Why you should care
Because your Google search is leaving out so much.
Save the books. And the film reels. The photos, the manuscripts, the letters, the maps.
These artifacts that fill our libraries threaten to sink into oblivion. But the good news? You can save them. As it turns out, the fate of media soon to be housed in the Digital Public Library of America lies in the hands of everyday Internet users, thanks to the power of crowdsourcing. How? You just have to be playing little online games.
These particular games just happen to add keywords to help organize media files like images, manuscripts, and more. Welcome to the future of digital curation: gamified Wikipedia.
The goal: to make printed words and imagery imminently findable once they’re moved from physical shelves to virtual ones. The British Library announced in 2012 that millions of cultural heritage artifacts could be effectively lost to the world if they were not put online — the photos and maps stored in boxes all around the world will simply be forgotten as we move further into our digitally connected age.
For the generations who’ve grown up without the library as a core part of their lives, this mission might seem a strange one. But ever since the first libraries in ancient Southern Iraq started archiving clay cuniform tablets over five and a half thousand years ago, libraries have held each successive society’s greatest treasured documents and artifacts of learning and knowledge.
As vast as Google’s reach is, the mega-corp’s multiyear Book project has, to date, scanned only about 15 percent of the world’s books.
After the books and photos and manuscripts and home movies are scanned, all of that material must be labeled by name, type or category — along with a description with detailed words to help us find it.
These archives have all the stuff Google doesn’t show you. By media scholar Ken Hillis’s count, as vast as Google’s reach is, the mega-corp’s multiyear Book project has, to date, scanned only about 15 percent of the world’s books. Book digitization helps Google’s translation algorithms and adds to the bottom line, it takes a long time. Images, films, and sound archives are less important to Google because these media don’t help its bottom line. If it’s not a book, chances are it will be left behind Google’s path: There are millions of boxes in archives and museums that are labeled with limited information, and even if this stuff is digitized, you won’t be able to find it.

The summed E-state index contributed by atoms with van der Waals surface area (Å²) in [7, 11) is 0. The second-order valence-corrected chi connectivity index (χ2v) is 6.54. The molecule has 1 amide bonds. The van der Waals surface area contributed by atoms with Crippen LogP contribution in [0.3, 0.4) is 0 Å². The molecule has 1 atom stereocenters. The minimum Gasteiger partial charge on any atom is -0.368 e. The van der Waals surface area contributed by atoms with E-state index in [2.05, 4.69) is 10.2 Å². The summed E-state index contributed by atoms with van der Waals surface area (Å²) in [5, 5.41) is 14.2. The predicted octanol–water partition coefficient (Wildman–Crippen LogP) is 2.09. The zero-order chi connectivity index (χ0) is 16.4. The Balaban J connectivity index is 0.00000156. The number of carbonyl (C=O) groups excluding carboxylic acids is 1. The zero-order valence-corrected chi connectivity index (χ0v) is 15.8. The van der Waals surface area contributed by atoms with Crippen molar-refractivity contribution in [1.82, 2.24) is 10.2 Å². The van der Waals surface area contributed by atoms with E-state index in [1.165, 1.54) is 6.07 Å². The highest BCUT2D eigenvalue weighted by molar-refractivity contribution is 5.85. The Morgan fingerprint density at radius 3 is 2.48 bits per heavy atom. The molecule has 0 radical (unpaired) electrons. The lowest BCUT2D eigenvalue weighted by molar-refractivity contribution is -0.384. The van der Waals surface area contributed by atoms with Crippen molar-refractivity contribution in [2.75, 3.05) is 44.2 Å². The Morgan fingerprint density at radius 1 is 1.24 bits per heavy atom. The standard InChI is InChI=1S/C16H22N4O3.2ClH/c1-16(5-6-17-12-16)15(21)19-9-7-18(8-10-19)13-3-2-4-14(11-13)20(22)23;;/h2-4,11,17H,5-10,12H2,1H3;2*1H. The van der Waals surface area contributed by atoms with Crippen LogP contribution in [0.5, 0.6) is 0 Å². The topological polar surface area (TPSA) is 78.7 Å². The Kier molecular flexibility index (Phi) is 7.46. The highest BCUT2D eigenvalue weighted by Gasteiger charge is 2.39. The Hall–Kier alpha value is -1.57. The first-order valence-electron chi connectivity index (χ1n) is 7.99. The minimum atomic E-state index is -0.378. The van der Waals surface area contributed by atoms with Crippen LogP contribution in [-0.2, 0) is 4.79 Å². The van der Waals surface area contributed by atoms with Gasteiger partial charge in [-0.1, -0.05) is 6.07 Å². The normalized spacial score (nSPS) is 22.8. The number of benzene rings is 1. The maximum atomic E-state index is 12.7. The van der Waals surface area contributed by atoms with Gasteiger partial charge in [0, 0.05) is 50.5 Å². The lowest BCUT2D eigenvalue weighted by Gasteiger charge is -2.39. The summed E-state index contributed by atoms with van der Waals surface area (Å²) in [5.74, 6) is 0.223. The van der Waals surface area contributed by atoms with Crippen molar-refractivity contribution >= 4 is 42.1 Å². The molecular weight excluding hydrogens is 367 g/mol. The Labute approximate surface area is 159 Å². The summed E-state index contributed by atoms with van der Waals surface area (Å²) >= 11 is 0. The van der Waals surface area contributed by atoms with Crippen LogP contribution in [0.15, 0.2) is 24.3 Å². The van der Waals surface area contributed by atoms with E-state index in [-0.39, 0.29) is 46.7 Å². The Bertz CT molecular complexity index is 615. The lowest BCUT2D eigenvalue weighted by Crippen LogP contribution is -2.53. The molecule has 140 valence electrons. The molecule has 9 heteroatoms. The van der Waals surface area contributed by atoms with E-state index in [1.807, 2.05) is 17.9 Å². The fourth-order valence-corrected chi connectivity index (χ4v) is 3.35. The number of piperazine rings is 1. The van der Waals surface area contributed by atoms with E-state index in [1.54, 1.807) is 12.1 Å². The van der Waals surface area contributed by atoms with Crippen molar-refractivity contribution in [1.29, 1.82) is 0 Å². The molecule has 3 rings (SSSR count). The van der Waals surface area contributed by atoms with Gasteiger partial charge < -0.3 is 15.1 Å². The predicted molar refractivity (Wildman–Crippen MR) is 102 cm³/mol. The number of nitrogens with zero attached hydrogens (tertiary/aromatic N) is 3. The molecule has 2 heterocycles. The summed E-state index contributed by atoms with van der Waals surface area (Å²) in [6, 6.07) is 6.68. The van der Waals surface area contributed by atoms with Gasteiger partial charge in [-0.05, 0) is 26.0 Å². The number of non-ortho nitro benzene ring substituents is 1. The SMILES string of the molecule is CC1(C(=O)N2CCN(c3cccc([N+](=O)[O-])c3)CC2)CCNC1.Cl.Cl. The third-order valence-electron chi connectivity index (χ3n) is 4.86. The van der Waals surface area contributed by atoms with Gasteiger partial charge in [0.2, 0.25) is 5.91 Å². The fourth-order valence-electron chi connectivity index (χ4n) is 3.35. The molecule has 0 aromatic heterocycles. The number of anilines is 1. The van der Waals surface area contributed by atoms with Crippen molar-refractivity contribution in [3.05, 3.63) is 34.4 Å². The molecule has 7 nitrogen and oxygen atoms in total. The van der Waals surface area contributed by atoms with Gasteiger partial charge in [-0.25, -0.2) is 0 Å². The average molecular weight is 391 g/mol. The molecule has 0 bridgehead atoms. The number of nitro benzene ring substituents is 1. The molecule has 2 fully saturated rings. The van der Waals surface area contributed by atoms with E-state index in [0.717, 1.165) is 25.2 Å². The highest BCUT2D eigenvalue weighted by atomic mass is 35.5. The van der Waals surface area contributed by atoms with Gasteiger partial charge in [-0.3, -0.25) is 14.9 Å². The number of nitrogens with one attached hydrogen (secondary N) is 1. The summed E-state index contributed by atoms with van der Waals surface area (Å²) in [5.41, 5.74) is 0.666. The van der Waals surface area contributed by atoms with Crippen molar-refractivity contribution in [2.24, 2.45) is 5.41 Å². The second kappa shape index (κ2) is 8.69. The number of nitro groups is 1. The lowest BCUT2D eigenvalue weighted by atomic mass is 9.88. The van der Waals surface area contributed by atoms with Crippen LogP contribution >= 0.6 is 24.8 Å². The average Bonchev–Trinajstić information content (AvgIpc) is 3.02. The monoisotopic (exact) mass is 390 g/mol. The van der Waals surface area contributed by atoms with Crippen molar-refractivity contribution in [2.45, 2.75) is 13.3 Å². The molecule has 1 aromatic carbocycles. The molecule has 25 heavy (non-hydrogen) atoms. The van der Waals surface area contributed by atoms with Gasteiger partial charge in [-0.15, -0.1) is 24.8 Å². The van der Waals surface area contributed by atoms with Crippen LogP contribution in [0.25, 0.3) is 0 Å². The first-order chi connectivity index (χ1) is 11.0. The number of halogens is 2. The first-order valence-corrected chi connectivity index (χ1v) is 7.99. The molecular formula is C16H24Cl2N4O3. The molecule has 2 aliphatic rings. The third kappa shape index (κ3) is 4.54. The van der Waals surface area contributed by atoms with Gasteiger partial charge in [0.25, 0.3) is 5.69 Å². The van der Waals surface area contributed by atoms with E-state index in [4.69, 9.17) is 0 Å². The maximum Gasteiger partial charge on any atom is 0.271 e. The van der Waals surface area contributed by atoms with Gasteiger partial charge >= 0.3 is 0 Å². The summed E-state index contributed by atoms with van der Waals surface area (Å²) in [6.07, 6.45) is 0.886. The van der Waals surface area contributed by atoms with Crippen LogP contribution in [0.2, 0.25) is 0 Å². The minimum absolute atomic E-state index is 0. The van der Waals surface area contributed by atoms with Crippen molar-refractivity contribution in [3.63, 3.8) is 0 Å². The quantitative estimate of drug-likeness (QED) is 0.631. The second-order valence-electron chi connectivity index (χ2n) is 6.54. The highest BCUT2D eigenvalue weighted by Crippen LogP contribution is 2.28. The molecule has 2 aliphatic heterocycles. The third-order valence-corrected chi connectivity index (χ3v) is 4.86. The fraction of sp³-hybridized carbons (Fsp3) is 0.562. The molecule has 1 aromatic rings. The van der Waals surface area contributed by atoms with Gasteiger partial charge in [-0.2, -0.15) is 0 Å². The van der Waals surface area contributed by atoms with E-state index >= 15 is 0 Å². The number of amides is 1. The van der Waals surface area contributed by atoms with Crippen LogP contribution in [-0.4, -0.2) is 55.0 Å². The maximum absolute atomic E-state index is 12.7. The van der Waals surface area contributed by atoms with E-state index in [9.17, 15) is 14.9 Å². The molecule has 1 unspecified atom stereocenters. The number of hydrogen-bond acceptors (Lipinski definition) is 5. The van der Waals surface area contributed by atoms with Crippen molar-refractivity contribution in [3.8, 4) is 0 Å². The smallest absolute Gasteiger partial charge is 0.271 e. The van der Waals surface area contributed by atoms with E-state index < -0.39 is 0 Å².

And millions of students, researchers, and the public are missing out on the incredible amount of information that doesn’t pop up on the first page of search results.
Which is where you come in: Crowdsourcing, where thousands of online users contribute to solving a problem. Groups like the IMLS and the Digital Public Library of America scan images and put them online for the public to access. Then we use the power of the crowd to learn more. Say a digitized image is from an Arctic exploration. The words that come to mind when a member of the public sees the image might be: “Bear, Polar Bear, Animal, Snow.” Another person who happens to know Latin comes along — Wikipedia style — and types “Ursus,” the species name for bear. A geography buff might notice distinct markings of the “Beaufort Sea” in Northern Alaska. A photography lover might be able to date the photo by the color or type of technique used.
This massive expansion of our Wikified universe is inspired by Carnegie Mellon professor Luis von Ahn’s research on crowdsourcing. The idea is to marshal wisdom — and to experiment in encouraging it via game portals. That’s what Dartmouth College archivist Peter Carini and I are working on: a free open-source crowdsourcing game platform, Metadata Games, to save our artifacts from digital oblivion. It’s a chance to turn Sporcle or CandyCrush energy into quizzable, crowdsourced information; when you play these games, you test your own knowledge and help gather valuable tags for cultural heritage institutions in the cloud. Take one game — called Stupid Robot — which asks you to help a robot learn how to understand the universe. Or a competitive two-player guessing app called, simply, Guess What.
Want to add your unique contribution, or never contributed that Wikipedia entry you meant to? Go to http://www.metadatagames.org, play some games, and help yourself to some intriguing images from the British Library. It’s Tuesday-night trivia — but all to save the library.
Mary Flanagan is a distinguished professor of digital humanities at Dartmouth College, where she researches and creates digital art and games for impact.